Entangled recently announced their newest Historical Romance line, Scandalous. One of the books kicking off the new line is Catherine Hemmerling’s Taming Her Forbidden Earl. Catherine has written original extra scene just for Fiction Vixen readers.
Everyone knows William Bredon, the earl of Pembroke, has a reputation as a captivating rogue, determined to never marry until his duty to produce an heir requires it. So when he invites Lady Hannah Rochester to dance, Hannah vows to keep her distance. But the undeniably gorgeous William, with his dark humor and seductive gaze, draws her in nonetheless.
Of course, Lady Hannah is not completely what she seems, either. A member of the dowager Lady Lancaster’s Garden Society, she secretly spends her days solving mysteries and uncovering intrigues, and when she brings William into the fold, a sinister plot develops that brings the two closer together. William’s protective nature ensures he remains by Hannah’s side, but he will not surrender his anti-marriage stance.
Can intrigue, passion, and maybe even a little bit of scandal reform the most notorious of rakes?
It Is Better To Give Than Receive
Hannah let out a deep sigh as she stepped into the Payne parlor. There were a number of people already seated in the neatly arranged rows of chairs. The chairs were facing a makeshift stage where there was a small semi-circle of stools and music stands.
So it’s to be a quartet this year, Hannah thought to herself. That could be good or bad. Less instruments could mean less chance of discordance or more chance of one especially bad performance to stand out. It was always nicer is you couldn’t pick out exactly who was going “off” at these things.
These things being the Payne Musicales. The Payne family (Hannah tried, in vain, to ignore the unfortunate pun) put on musicales two or three times a year. It was a tradition, but no one could figure out when and why they started. And no one could remember if they had ever been any good, for certainly they were no longer. It was apparent any musical talent had been bred out of the family line decades ago, if there had ever been any at all, but they were such a nice, charitable group, no one had the heart to tell them how awful their presentations were. But neither could people stand to attend every performance scheduled in the year. Therefore, attendance varied from event to event, with some unspoken regularity among the ton. Undoubtedly, there was friendly badgering and negotiations behind the scenes to ensure a respectable, if not repeatable, audience at each musicale.
But friendly badgering was not the reason Hannah was in attendance. Her reason for being there was downright hostile manipulation.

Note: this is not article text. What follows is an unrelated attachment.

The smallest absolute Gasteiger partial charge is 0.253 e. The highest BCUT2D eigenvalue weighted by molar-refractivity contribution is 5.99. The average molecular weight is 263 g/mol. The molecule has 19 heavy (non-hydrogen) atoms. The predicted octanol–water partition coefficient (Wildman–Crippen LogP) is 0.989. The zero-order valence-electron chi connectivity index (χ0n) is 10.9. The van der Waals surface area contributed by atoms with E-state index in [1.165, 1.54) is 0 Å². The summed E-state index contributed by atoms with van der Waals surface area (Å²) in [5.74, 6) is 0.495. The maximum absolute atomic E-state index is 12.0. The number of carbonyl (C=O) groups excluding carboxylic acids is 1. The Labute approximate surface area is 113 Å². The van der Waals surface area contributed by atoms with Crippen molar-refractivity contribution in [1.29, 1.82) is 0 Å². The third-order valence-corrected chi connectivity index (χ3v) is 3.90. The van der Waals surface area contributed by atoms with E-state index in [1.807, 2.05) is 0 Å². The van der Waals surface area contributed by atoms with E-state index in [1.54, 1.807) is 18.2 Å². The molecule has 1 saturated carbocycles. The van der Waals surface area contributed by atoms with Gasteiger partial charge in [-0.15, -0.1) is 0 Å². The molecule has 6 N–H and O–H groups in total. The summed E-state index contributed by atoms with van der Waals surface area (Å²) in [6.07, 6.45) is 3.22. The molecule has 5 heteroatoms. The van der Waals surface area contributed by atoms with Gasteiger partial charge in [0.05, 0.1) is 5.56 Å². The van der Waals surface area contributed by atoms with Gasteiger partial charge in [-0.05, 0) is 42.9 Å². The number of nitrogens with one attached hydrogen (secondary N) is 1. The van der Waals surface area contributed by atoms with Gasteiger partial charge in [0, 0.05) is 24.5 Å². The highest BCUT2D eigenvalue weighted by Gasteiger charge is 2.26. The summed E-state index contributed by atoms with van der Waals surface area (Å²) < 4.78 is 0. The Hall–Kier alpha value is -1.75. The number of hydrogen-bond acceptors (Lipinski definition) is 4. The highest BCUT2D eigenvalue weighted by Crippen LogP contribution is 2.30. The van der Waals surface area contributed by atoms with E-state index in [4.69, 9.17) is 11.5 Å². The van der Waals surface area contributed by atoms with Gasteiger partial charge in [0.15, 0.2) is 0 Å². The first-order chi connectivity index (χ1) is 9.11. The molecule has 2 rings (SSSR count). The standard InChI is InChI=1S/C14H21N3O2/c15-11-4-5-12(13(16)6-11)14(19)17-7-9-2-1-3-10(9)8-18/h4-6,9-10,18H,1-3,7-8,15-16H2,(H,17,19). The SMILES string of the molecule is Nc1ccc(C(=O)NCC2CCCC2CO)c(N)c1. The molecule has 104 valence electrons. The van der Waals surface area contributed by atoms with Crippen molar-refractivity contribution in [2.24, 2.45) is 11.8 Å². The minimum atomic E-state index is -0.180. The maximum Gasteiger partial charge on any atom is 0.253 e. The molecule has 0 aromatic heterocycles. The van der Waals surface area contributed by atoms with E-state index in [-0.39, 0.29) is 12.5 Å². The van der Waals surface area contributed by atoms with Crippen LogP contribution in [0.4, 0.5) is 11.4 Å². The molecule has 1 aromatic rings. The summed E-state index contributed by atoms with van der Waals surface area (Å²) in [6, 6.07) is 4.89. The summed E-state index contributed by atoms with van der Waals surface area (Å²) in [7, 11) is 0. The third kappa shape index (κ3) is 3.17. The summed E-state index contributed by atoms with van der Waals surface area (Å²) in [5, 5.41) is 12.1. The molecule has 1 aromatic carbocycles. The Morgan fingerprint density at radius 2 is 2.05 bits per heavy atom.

According to British custom, the first male to visit a person’s home was to bring the family their good fortune for the year … by way of a gift. As it happened, the Rochester’s first visit was from the Duke of Cardigan and his daughter, Lavinia Brudenell. Lavinia and Hannah were not fond of each other, but kept up appearances as their fathers were the best of friends. When the time came for the gift giving, Lavinia sweetly asked her father for the honor. Hannah was immediately suspicious, but the duke gave into his daughter without pause.
It was in this way that Hannah ended up with the ticket to the Payne musicale. It was given with a curtsy and a smirk and could not be turned down.
As Hannah fumed silently in remembrance, she quickly scanned the room for a familiar face. The evening would be far more enjoyable with someone to commiserate with.
It was then she spotted William Bredon, the Earl of Pembroke. And her heart began to flutter.
William was eyeing the stage with discomfort. What implements of torture would be used tonight, he mused silently. Usually he avoided these things like the plague, but this year … this year he had had no choice.
“Lord Rochester, how nice to see you.”
William turned at the familiar, and very welcome, voice.
“Hannah,” he said in relief, when he saw her beautiful face and sparkling eyes, “you don’t know how glad I am to see you.”
William resisted the urge to sweep her into his arms and kiss her. Such a greeting had been their habit as of late, but this parlor was more than a little too public for such a display. Instead he just took her hand and gave it a light caress.
Hannah laughed, even as she blushed. “I believe I know exactly how glad you are to see me.”
William grimaced. “Then you have been to one of these ordeals – ahem, recitals – before?”
“Sadly, yes. Why may I ask are you in attendance?” Hannah asked curiously. “Was it your mother’s doing?”
“Alas, no,” William replied, with an exaggerated air, “I am here to exercise my year’s good fortune.”
Gasping, Hannah said, “No, not you too?”
William looked at her surprised and raised an eyebrow in query.
Hannah wasted no time in explaining her reason for being there.
William could only shake his head. “Bradbury did much the same thing to me; however, I am sure it was done without malice. He has not had the opportunity to, ah, hear the Payne’s talent, as he has been off fighting in the war. He was very sorry to give the ticket up, but would only do so ‘to ensure my good year’s fortune.’ Said in such earnestness, how could I refuse?”